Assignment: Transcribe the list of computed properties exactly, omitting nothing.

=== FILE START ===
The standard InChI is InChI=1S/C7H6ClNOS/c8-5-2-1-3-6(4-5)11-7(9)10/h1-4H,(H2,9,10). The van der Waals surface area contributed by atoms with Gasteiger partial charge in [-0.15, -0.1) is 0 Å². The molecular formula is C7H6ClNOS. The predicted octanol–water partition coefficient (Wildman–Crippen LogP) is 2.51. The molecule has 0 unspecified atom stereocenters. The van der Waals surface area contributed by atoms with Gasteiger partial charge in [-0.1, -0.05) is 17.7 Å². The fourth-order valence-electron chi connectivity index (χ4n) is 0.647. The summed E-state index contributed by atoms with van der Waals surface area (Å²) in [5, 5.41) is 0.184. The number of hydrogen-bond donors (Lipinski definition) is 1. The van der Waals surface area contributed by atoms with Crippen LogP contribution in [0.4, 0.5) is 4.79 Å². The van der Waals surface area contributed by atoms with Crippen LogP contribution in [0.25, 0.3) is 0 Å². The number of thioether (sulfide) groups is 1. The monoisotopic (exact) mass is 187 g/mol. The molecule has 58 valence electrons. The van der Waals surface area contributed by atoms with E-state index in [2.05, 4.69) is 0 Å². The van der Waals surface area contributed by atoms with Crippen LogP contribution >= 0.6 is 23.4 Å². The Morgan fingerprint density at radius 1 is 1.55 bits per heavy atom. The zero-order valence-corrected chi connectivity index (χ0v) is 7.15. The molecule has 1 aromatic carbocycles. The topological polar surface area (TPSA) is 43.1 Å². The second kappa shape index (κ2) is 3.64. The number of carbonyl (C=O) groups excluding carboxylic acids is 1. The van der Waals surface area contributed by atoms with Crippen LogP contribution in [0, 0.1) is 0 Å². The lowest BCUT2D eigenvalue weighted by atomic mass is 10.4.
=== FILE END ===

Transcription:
The standard InChI is InChI=1S/C7H6ClNOS/c8-5-2-1-3-6(4-5)11-7(9)10/h1-4H,(H2,9,10). The van der Waals surface area contributed by atoms with Gasteiger partial charge in [-0.15, -0.1) is 0 Å². The molecular formula is C7H6ClNOS. The predicted octanol–water partition coefficient (Wildman–Crippen LogP) is 2.51. The molecule has 0 unspecified atom stereocenters. The van der Waals surface area contributed by atoms with Gasteiger partial charge in [-0.1, -0.05) is 17.7 Å². The fourth-order valence-electron chi connectivity index (χ4n) is 0.647. The summed E-state index contributed by atoms with van der Waals surface area (Å²) in [5, 5.41) is 0.184. The number of hydrogen-bond donors (Lipinski definition) is 1. The van der Waals surface area contributed by atoms with Crippen LogP contribution in [0.4, 0.5) is 4.79 Å². The van der Waals surface area contributed by atoms with Crippen LogP contribution in [0.25, 0.3) is 0 Å². The number of thioether (sulfide) groups is 1. The monoisotopic (exact) mass is 187 g/mol. The molecule has 58 valence electrons. The van der Waals surface area contributed by atoms with E-state index in [2.05, 4.69) is 0 Å². The van der Waals surface area contributed by atoms with Crippen LogP contribution >= 0.6 is 23.4 Å². The Morgan fingerprint density at radius 1 is 1.55 bits per heavy atom. The zero-order valence-corrected chi connectivity index (χ0v) is 7.15. The molecule has 1 aromatic carbocycles. The topological polar surface area (TPSA) is 43.1 Å². The second kappa shape index (κ2) is 3.64. The number of carbonyl (C=O) groups excluding carboxylic acids is 1. The van der Waals surface area contributed by atoms with Crippen LogP contribution in [0, 0.1) is 0 Å². The lowest BCUT2D eigenvalue weighted by atomic mass is 10.4.